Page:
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Sleep Deprivation and EEG Slow Wave Activity in Chronic Schizophrenia

Elliot D. Luby, MD; Donald F. Caldwell, PhD
Arch Gen Psychiatry. 1967;17(3):361-364. doi:10.1001/archpsyc.1967.01730270105014.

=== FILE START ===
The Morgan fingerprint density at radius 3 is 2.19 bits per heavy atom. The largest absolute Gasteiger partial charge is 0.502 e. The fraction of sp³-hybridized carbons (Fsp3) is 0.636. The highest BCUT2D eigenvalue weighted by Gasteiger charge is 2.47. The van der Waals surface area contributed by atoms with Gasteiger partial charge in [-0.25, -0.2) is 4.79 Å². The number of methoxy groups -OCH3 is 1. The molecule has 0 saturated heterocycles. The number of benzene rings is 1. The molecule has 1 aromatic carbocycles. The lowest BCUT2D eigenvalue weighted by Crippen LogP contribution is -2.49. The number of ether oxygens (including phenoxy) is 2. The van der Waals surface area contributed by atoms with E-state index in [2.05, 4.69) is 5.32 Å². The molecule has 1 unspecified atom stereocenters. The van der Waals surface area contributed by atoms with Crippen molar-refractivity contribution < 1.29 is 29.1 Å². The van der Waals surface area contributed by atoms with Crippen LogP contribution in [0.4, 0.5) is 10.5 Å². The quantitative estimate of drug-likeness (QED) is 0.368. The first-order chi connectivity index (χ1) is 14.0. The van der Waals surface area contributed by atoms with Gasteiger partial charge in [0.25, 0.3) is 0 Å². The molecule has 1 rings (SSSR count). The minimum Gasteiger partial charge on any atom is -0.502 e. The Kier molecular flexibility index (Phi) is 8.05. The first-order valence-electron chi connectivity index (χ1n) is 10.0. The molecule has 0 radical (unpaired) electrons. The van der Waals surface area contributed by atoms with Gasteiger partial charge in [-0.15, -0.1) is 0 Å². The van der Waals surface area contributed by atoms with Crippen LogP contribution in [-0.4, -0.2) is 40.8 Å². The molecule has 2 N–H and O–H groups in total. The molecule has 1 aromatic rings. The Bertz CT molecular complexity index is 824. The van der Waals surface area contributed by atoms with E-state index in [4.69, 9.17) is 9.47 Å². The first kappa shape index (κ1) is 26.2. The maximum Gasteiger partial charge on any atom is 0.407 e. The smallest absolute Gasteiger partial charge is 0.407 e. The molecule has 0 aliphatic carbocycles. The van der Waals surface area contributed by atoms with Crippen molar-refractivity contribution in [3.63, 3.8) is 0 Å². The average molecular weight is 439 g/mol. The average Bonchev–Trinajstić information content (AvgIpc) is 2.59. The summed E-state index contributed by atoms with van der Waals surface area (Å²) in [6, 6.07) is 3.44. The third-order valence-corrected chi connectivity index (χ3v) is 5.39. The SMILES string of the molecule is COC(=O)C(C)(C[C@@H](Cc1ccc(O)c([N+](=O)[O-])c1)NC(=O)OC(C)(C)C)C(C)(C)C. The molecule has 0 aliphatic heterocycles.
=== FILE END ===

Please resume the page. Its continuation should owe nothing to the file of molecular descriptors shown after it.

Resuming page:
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THE STUDY of all-night sleep electroencephalographic patterns has emerged as the new "Sutters's field" of research in the behavioral sciences. For its application to the investigation of normal sleep physiology, we are indebted to the pioneering efforts of Dement and Kleitman.1 The extension of this technique to the study of psychosis was rapidly accomplished with results which appear to be promising. Because of the early emphasis upon rapid eye movement, sleep, and its correlation with dreaming, this sleep stage received the initial scrutiny. Although intriguing theoretical relationships have been drawn between schizophrenia and dreaming,2 schizophrenic patients could not be distinguished from nonpsychotic control subjects utilizing their stage 1-REM as a criterion.3 Caldwell and Domino,4 however, examined slow sleep activity in the all-night records of 25 chronic schizophrenic subjects who had been free of

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